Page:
Harvey Weinstein forced to resign from board of Weinstein Co. but isn't done fighting

Disgraced Hollywood executive Harvey Weinstein has reportedly resigned from the board of directors at The Weinstein Company as the organization continues to distance itself from allegations of sexual assault and harassment against him.

Weinstein was fired as co-chairman of his namesake company on October 8. However, TMZ reports that, per his contract, the board had to wait five days to ratify his firing. The board, which includes Harvey’s brother, Bob Weinstein, did that at a meeting on Tuesday, forcing Weinstein to either resign or be removed from the board. Calling in to the New York City meeting from a rehab center in Arizona, Weinstein opted to resign, reports said. However, that doesn’t mean he’s anywhere close to done with TWC. 

Bob Weinstein (L) and his brother Harvey Weinstein, the founders of The Weinstein Co., an independent motion picture studio, pose at the premiere of their studio's film "1408" in Los Angeles, California June 12, 2007.

Bob Weinstein (L) and his brother Harvey Weinstein, the founders of The Weinstein Co., an independent motion picture studio, pose at the premiere of their studio's film "1408" in Los Angeles, California June 12, 2007.  (Reuters)

The Hollywood Reporter notes he still owns about 23 percent of the company, which poses a problem for the remaining board members who are toying with a lucrative offer from Tom Barrack’s Colony Capital that would open the door for the investor to either buy all of The Weinstein Company or parts of it to help save it from financial ruin. Additionally, any involvement from Weinstein himself opens the board up to legal responsibility, as they are already fielding uncomfortable questions about how much board members knew about the co-founder’s alleged decades of abuse. As previously reported, police in the U.K. and the NYPD have opened investigations into Weinstein.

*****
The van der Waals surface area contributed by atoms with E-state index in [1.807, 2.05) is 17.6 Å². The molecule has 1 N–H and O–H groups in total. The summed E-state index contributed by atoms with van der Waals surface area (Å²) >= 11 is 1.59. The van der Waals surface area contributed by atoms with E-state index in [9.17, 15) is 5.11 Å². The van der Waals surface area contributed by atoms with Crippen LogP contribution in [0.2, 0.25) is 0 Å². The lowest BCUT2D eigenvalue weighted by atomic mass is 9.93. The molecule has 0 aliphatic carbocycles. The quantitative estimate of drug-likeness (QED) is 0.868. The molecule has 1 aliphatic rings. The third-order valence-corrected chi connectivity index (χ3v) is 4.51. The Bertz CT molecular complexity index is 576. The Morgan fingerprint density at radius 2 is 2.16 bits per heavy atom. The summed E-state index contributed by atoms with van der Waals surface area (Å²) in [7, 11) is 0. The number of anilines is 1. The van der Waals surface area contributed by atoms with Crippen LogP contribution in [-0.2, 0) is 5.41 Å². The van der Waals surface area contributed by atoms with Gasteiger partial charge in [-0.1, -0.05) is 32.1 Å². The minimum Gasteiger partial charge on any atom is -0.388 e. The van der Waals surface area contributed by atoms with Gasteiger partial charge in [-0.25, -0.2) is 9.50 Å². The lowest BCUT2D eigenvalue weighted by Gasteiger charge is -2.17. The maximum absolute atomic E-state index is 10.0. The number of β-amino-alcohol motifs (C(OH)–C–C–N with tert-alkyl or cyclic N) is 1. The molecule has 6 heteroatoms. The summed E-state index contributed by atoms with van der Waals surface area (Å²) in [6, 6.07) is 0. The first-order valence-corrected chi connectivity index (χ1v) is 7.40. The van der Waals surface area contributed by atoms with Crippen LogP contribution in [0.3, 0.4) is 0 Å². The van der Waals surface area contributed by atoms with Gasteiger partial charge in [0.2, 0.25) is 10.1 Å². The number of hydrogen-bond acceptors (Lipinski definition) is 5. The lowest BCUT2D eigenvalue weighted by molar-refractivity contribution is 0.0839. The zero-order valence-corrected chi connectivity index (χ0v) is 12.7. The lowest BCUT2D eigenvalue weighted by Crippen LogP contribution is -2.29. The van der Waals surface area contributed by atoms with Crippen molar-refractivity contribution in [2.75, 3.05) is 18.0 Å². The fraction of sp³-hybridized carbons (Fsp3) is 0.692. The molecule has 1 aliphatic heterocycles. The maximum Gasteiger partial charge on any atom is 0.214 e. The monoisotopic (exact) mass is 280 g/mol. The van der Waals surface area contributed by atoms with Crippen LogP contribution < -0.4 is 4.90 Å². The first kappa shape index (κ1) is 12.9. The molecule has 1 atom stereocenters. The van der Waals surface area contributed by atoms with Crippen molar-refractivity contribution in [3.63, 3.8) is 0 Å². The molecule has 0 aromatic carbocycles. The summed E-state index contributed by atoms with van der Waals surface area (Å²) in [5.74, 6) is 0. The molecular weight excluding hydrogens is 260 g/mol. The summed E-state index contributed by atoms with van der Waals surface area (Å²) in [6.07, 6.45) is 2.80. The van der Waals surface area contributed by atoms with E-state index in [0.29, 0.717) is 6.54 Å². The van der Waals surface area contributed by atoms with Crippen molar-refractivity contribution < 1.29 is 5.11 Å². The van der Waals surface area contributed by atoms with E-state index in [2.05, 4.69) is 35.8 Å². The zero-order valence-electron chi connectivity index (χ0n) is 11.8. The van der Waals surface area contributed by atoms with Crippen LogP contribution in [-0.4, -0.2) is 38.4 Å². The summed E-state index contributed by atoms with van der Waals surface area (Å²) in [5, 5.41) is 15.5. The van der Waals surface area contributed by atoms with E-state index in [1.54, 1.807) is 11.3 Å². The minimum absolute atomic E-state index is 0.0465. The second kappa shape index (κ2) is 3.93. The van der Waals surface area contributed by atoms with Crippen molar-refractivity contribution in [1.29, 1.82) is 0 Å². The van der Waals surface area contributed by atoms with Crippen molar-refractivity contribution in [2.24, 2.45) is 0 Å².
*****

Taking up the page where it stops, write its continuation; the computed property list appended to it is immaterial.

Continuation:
The board cannot compel him to sell his shares of the company in order to clear the way for the possible purchase. Additionally, Deadline reports that his lawyer, Patricia Glaser, believes there’s a case to be made that his firing was done illegally and breaches the parameters of his contract. Per a clause about inappropriate behavior that was reportedly negotiated in 2015, Weinstein had the option to settle accusations of sexual harassment personally. The outlet notes that Weinstein was contracted to pay out any settlements and fees arising from his behavior out-of-pocket. The first offense would reportedly force him to pay the company $250,000 and increase from there, capping off at $1 million after four offenses. Weinstein’s accusers well exceed four offenses. 

It’s currently unclear what the future of the Weinstein Co. will be after the disgraced executive’s resignation from the board, but it seems the legal battle may be in its early stages at a very inopportune time for the remaining board members.

Meanwhile, on Tuesday news broke that a woman was accusing Bob Weinstein of sexual harassment. The younger Weinstein brother denies the claim.